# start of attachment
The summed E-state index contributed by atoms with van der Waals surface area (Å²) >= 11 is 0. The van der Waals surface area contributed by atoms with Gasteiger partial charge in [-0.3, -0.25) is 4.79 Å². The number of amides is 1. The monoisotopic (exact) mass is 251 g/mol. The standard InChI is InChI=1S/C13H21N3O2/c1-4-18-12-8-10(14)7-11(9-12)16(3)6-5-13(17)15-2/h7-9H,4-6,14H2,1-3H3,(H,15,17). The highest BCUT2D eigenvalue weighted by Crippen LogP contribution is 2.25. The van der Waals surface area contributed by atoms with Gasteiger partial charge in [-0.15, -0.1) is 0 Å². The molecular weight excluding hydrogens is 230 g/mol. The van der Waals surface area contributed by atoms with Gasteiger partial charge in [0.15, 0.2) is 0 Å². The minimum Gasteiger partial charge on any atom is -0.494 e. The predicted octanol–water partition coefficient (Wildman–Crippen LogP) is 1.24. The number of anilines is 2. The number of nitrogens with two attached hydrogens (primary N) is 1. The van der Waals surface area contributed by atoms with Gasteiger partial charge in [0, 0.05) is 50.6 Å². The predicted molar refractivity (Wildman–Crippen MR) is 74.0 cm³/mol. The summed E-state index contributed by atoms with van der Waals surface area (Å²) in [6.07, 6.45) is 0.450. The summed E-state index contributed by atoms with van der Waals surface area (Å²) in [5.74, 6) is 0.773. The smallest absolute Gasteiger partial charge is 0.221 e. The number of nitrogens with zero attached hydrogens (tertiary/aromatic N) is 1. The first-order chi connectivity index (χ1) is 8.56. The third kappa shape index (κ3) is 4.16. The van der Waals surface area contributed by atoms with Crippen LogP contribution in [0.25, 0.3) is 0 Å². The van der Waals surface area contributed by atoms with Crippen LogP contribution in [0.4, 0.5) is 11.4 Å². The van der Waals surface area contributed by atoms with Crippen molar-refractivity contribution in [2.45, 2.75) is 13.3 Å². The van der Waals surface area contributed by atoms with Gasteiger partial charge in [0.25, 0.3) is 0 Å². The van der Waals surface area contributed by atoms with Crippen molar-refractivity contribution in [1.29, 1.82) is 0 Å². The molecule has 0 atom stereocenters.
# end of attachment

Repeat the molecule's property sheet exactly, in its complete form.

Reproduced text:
The summed E-state index contributed by atoms with van der Waals surface area (Å²) >= 11 is 0. The van der Waals surface area contributed by atoms with Gasteiger partial charge in [-0.3, -0.25) is 4.79 Å². The number of amides is 1. The monoisotopic (exact) mass is 251 g/mol. The standard InChI is InChI=1S/C13H21N3O2/c1-4-18-12-8-10(14)7-11(9-12)16(3)6-5-13(17)15-2/h7-9H,4-6,14H2,1-3H3,(H,15,17). The highest BCUT2D eigenvalue weighted by Crippen LogP contribution is 2.25. The van der Waals surface area contributed by atoms with Gasteiger partial charge in [-0.15, -0.1) is 0 Å². The molecular weight excluding hydrogens is 230 g/mol. The van der Waals surface area contributed by atoms with Gasteiger partial charge in [0.15, 0.2) is 0 Å². The minimum Gasteiger partial charge on any atom is -0.494 e. The predicted octanol–water partition coefficient (Wildman–Crippen LogP) is 1.24. The number of anilines is 2. The number of nitrogens with two attached hydrogens (primary N) is 1. The van der Waals surface area contributed by atoms with Gasteiger partial charge in [0, 0.05) is 50.6 Å². The predicted molar refractivity (Wildman–Crippen MR) is 74.0 cm³/mol. The summed E-state index contributed by atoms with van der Waals surface area (Å²) in [6.07, 6.45) is 0.450. The summed E-state index contributed by atoms with van der Waals surface area (Å²) in [5.74, 6) is 0.773. The smallest absolute Gasteiger partial charge is 0.221 e. The number of nitrogens with zero attached hydrogens (tertiary/aromatic N) is 1. The first-order chi connectivity index (χ1) is 8.56. The third kappa shape index (κ3) is 4.16. The van der Waals surface area contributed by atoms with Crippen LogP contribution in [0.25, 0.3) is 0 Å². The van der Waals surface area contributed by atoms with Crippen LogP contribution in [0.4, 0.5) is 11.4 Å². The van der Waals surface area contributed by atoms with Crippen molar-refractivity contribution in [2.45, 2.75) is 13.3 Å². The van der Waals surface area contributed by atoms with Gasteiger partial charge in [0.25, 0.3) is 0 Å². The van der Waals surface area contributed by atoms with Crippen molar-refractivity contribution in [1.29, 1.82) is 0 Å². The molecule has 0 atom stereocenters.